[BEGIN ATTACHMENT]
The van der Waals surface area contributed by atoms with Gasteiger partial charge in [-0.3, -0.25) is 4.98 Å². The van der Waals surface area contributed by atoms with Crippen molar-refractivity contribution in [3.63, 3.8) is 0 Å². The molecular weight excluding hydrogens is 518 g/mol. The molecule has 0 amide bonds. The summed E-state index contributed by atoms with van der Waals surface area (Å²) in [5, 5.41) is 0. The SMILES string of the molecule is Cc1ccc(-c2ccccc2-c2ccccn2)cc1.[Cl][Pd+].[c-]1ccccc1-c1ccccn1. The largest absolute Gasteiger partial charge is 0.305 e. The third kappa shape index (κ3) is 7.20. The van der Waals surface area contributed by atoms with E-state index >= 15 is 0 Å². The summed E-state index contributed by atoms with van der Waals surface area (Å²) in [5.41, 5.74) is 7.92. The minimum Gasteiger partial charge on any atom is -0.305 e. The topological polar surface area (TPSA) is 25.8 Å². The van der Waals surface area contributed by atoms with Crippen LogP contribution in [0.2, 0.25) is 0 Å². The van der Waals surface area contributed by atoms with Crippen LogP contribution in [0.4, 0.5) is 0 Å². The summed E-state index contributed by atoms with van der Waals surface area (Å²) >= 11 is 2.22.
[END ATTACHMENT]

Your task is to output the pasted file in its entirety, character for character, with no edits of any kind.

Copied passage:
The van der Waals surface area contributed by atoms with Gasteiger partial charge in [-0.3, -0.25) is 4.98 Å². The van der Waals surface area contributed by atoms with Crippen molar-refractivity contribution in [3.63, 3.8) is 0 Å². The molecular weight excluding hydrogens is 518 g/mol. The molecule has 0 amide bonds. The summed E-state index contributed by atoms with van der Waals surface area (Å²) in [5, 5.41) is 0. The SMILES string of the molecule is Cc1ccc(-c2ccccc2-c2ccccn2)cc1.[Cl][Pd+].[c-]1ccccc1-c1ccccn1. The largest absolute Gasteiger partial charge is 0.305 e. The third kappa shape index (κ3) is 7.20. The van der Waals surface area contributed by atoms with E-state index >= 15 is 0 Å². The summed E-state index contributed by atoms with van der Waals surface area (Å²) in [5.41, 5.74) is 7.92. The minimum Gasteiger partial charge on any atom is -0.305 e. The topological polar surface area (TPSA) is 25.8 Å². The van der Waals surface area contributed by atoms with Crippen LogP contribution in [0.2, 0.25) is 0 Å². The van der Waals surface area contributed by atoms with Crippen LogP contribution in [0.4, 0.5) is 0 Å². The summed E-state index contributed by atoms with van der Waals surface area (Å²) >= 11 is 2.22.